Personal genome project (PGP) - Predict individuals' phenotypes

Please go to the prediction submission form to submit you predictions for the PGP dataset (to submit, you need to be logged into your account).

NOTE added on Nov 29: When submitting predictions for the http://www.testmybrain.org/ phenotypes (#41-45), please submit all the subtests of each of phenotypes in the order as they appear on the test website. For more information, please see the phenotype list.

Background: The first ten genomes or exomes of participants in the PGP project are now publicly available. The public profiles of these persons are available at http://www.personalgenomes.org/public/.

Statement on selecting the phenotypes for the PGP challenge of pre-pro-CAGI

The pre-pro-CAGI list of phenotypes has been built based on the idea of having both mostly Mendelian diseases and more difficult “complex” disorders included in the list. Several of these have significant environmental components, and many phenotypes are difficult or impossible to predict with current scientific knowledge. This has been a conscious decision with an aim of provoking discussion on how the phenotypes should be selected in further rounds of CAGI. These provide a measure for assessing current ability to predict a broad range of phenotypes. They also provide a baseline for long-term progress in predictive ability.

We are asking participants to predict the probability of each of the PGP10 individuals having any of the binary phenotypes on our list, and to predict a numeric value for the continuous characters (e.g., LDL) along with a confidence interval. We also invite predictions on any additional genetic phenotypes.

Most of these phenotypes are ones not yet publicly provided by the PGP10 on the project website. As predictors make their predictions, the PGP10 participants will be asked to provide these phenotypes so that they may be used by assessors to determine the accuracy of the predictions. If a phenotype is already listed in the public profile of an individual (e.g., migraine), the prediction of that phenotype for the individual will not be assessed. However, we will assess predictions of such phenotype for other individuals, as long as the phenotype is not listed in the public profile of that individual.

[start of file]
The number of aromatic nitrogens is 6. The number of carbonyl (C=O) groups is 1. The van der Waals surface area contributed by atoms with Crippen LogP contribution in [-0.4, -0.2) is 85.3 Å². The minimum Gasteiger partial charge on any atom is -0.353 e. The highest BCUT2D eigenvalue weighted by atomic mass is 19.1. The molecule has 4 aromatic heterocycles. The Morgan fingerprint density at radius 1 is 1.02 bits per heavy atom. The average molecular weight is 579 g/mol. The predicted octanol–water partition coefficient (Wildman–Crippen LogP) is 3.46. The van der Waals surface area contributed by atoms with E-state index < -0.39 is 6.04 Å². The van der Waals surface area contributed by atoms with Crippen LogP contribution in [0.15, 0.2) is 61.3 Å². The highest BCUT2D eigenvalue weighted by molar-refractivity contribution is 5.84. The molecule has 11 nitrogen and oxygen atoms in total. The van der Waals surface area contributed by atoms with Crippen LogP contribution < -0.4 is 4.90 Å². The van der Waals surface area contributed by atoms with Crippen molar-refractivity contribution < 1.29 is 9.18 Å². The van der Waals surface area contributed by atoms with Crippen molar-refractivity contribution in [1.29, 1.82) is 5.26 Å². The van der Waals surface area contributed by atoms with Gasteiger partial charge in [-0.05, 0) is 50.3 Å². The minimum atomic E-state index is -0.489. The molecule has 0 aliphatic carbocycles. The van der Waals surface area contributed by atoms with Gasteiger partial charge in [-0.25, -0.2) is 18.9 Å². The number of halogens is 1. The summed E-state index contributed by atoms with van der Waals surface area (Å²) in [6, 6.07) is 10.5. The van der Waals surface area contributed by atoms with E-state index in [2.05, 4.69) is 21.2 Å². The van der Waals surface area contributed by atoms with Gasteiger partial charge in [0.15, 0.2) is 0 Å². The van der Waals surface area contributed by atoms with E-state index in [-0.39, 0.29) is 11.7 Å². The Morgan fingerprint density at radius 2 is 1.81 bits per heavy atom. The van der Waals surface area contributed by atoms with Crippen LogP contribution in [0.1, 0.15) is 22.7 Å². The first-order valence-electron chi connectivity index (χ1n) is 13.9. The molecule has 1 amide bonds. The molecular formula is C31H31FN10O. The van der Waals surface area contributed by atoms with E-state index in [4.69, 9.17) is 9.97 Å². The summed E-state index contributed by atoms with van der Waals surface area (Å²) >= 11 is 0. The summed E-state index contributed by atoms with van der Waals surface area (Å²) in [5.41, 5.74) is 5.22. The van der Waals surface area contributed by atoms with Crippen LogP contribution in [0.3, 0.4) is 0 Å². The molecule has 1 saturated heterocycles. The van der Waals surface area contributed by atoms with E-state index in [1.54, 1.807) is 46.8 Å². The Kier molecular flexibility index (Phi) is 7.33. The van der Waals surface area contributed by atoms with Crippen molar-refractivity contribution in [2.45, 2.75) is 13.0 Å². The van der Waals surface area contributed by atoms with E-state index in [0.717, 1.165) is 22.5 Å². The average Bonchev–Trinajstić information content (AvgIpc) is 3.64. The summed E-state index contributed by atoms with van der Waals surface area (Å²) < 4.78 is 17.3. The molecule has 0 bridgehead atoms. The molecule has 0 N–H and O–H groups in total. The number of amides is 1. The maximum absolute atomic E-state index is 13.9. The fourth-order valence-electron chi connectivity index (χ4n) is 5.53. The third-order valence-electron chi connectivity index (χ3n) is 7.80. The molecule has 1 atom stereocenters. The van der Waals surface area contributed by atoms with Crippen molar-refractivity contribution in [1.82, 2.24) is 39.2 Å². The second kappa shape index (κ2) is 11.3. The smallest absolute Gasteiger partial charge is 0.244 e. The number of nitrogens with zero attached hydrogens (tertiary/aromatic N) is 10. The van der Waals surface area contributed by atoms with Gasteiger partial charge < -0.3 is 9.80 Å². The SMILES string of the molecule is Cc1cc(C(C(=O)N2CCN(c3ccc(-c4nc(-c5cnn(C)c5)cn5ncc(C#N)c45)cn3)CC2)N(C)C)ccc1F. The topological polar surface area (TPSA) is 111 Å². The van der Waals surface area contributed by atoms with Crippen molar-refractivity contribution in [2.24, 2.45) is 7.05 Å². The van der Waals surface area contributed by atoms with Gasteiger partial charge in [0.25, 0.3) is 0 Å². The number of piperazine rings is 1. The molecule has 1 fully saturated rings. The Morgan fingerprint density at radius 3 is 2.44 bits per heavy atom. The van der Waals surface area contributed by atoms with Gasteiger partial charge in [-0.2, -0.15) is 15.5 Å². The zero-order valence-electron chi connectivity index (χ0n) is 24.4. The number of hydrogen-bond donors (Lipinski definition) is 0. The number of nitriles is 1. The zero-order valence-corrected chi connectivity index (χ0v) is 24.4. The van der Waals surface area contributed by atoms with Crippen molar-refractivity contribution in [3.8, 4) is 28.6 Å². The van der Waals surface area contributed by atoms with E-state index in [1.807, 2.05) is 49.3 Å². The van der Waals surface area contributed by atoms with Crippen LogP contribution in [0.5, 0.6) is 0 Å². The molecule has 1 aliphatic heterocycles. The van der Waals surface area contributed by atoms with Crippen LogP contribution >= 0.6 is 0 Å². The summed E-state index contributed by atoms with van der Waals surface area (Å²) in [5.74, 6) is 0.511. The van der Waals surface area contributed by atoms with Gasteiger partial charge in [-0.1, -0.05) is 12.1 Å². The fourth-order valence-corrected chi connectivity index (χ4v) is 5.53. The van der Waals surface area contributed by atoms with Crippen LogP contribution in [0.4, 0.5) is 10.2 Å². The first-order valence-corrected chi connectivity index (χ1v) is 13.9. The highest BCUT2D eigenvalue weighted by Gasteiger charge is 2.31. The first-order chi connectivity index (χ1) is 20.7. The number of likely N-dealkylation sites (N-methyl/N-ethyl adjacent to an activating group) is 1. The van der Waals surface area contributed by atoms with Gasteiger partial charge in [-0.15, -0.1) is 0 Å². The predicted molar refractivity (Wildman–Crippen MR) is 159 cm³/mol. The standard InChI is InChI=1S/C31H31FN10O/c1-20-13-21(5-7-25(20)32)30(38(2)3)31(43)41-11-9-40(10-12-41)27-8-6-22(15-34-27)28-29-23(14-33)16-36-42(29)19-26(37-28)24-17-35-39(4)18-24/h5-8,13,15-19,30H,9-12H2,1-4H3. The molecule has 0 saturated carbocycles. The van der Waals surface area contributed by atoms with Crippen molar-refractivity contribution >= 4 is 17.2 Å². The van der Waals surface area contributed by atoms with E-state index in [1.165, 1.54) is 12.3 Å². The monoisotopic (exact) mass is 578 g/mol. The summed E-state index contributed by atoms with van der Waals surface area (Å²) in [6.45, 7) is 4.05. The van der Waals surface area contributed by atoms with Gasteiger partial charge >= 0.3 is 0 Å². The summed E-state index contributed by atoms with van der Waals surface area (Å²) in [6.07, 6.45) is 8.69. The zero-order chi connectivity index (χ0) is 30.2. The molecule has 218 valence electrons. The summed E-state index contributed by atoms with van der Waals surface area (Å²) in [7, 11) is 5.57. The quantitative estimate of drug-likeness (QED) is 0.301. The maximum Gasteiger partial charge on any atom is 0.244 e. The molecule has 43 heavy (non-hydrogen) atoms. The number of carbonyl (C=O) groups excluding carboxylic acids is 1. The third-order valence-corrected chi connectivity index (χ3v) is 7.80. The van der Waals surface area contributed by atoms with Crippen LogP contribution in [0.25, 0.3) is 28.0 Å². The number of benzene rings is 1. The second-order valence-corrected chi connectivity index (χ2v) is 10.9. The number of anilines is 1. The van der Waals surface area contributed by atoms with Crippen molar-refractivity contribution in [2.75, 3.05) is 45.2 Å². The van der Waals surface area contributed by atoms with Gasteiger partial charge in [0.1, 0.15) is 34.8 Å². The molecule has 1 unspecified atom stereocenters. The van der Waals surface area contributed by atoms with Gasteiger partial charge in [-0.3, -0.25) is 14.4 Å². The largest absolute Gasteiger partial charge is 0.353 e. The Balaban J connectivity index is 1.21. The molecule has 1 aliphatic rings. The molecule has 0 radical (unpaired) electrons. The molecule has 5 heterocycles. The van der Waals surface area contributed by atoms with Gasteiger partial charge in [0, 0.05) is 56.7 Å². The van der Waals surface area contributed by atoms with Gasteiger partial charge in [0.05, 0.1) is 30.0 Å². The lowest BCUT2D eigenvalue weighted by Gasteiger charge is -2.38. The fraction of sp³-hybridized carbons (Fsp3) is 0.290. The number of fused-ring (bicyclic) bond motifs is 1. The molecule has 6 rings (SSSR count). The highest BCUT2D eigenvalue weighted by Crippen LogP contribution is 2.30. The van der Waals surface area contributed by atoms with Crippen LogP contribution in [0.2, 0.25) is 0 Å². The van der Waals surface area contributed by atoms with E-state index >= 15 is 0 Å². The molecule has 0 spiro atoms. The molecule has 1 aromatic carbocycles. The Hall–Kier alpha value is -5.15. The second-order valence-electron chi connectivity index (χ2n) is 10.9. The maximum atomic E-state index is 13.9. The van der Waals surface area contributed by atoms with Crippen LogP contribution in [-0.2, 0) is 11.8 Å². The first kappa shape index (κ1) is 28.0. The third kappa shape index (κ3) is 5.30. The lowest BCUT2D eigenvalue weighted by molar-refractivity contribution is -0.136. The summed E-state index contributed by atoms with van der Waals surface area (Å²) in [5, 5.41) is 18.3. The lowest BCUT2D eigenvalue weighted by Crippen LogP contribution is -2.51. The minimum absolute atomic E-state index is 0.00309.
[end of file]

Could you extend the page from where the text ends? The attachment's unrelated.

At the pre-pro-CAGI workshop, we will present the assessment on how well the phenotypes were predicted, based on the answers from PGP10. Most importantly, however, we will encourage a discussion on what kind of phenotypes should be included in the next challenge. For example, some of the phenotypes in the pre-pro-CAGI list are periodic, and currently, we do not specify whether these should be measured at a single time point or at all times (and may not have been manifested yet). Another question is whether the signal is large enough in the PGP10 sample of 10 genomes to predict any of the more rare diseases.

We look forward to your ideas and comments on how to select predictable and assessable phenotypes for the next CAGI challenge.

Dataset: The list of phenotypes for the PGP Challenge may be found here or downloaded in pdf format here. NOTE: This file was updated on 29 Nov 2010 to reflect the subtests under the http://www.testmybrain.org/ phenotypes (#41-45).

Prediction challenge: Submit predictions of the above phenotypes for the 10 PGP individuals (data available online at: http://www.personalgenomes.org/data/PGP9.3/). For binary traits, submit the probability of a person having the phenotype. For the numerical traits, submit the numerical mean and standard deviation. We also welcome predictors to name additional phenotypes that they might discover from the genomes, including rare diseases. We will ask the PGP10 participants to report their phenotypes for these traits when possible.

Prediction submission format: The prediction submission is a simple text file. The organizers provide a file template, which should be used for submission. In the submitted file, each line should include the following columns:

1) The phenotype number (Use the order from the Phenotype list provided here) and for additional phenotypes, write the phenotype
2) Prediction (For phenotypes 1-32, provide the probability; For phenotypes 33-45, provide the numerical mean; For phenotype 46, write the sign)
3) Standard deviation of the prediction in column 2
4) Raw output data from your prediction algorithm

In the template file, columns 2-4 are marked with an “*”. Submit your predictions by replacing the “*” with your prediction value. If predictions cannot be submitted for a specific phenotype, leave the sign “*” in these columns.

In addition, your submission should include a detailed description of the method used to make the predictions. This information will be submitted as a separate file.

Please go to the prediction submission form to submit you predictions for the PGP dataset (to submit, you need to be logged into your account).

George Church
Dataset provided by George Church, Harvard Medical School. Phenotypes proposed by CAGI organizers in consultation with George Church.